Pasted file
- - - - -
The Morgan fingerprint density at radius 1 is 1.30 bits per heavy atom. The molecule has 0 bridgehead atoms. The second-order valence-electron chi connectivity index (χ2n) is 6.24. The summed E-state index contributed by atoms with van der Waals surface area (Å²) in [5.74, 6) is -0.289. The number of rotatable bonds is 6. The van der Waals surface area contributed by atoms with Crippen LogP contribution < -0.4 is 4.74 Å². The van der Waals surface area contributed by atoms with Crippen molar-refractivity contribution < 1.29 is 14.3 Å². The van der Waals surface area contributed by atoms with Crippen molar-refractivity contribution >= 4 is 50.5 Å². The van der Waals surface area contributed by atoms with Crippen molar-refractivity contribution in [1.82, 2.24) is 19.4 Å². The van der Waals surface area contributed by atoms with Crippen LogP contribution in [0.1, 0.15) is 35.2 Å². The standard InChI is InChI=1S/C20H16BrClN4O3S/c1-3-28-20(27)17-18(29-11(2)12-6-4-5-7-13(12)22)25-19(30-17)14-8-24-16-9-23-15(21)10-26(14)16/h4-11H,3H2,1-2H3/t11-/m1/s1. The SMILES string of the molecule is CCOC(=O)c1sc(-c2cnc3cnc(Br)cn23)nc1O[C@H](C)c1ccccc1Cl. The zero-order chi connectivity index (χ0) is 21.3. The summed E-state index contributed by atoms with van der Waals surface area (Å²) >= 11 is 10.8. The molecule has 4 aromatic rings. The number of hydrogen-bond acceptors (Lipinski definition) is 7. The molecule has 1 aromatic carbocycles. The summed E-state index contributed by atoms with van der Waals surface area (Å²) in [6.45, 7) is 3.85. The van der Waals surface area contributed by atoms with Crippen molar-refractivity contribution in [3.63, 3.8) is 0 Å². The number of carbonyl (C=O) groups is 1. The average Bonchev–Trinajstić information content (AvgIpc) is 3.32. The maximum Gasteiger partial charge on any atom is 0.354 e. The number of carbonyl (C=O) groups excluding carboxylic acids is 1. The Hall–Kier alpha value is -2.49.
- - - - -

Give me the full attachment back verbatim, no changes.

The Morgan fingerprint density at radius 1 is 1.30 bits per heavy atom. The molecule has 0 bridgehead atoms. The second-order valence-electron chi connectivity index (χ2n) is 6.24. The summed E-state index contributed by atoms with van der Waals surface area (Å²) in [5.74, 6) is -0.289. The number of rotatable bonds is 6. The van der Waals surface area contributed by atoms with Crippen LogP contribution < -0.4 is 4.74 Å². The van der Waals surface area contributed by atoms with Crippen molar-refractivity contribution < 1.29 is 14.3 Å². The van der Waals surface area contributed by atoms with Crippen molar-refractivity contribution >= 4 is 50.5 Å². The van der Waals surface area contributed by atoms with Crippen molar-refractivity contribution in [1.82, 2.24) is 19.4 Å². The van der Waals surface area contributed by atoms with Crippen LogP contribution in [0.1, 0.15) is 35.2 Å². The standard InChI is InChI=1S/C20H16BrClN4O3S/c1-3-28-20(27)17-18(29-11(2)12-6-4-5-7-13(12)22)25-19(30-17)14-8-24-16-9-23-15(21)10-26(14)16/h4-11H,3H2,1-2H3/t11-/m1/s1. The SMILES string of the molecule is CCOC(=O)c1sc(-c2cnc3cnc(Br)cn23)nc1O[C@H](C)c1ccccc1Cl. The zero-order chi connectivity index (χ0) is 21.3. The summed E-state index contributed by atoms with van der Waals surface area (Å²) >= 11 is 10.8. The molecule has 4 aromatic rings. The number of hydrogen-bond acceptors (Lipinski definition) is 7. The molecule has 1 aromatic carbocycles. The summed E-state index contributed by atoms with van der Waals surface area (Å²) in [6.45, 7) is 3.85. The van der Waals surface area contributed by atoms with Crippen molar-refractivity contribution in [3.63, 3.8) is 0 Å². The number of carbonyl (C=O) groups is 1. The average Bonchev–Trinajstić information content (AvgIpc) is 3.32. The maximum Gasteiger partial charge on any atom is 0.354 e. The number of carbonyl (C=O) groups excluding carboxylic acids is 1. The Hall–Kier alpha value is -2.49.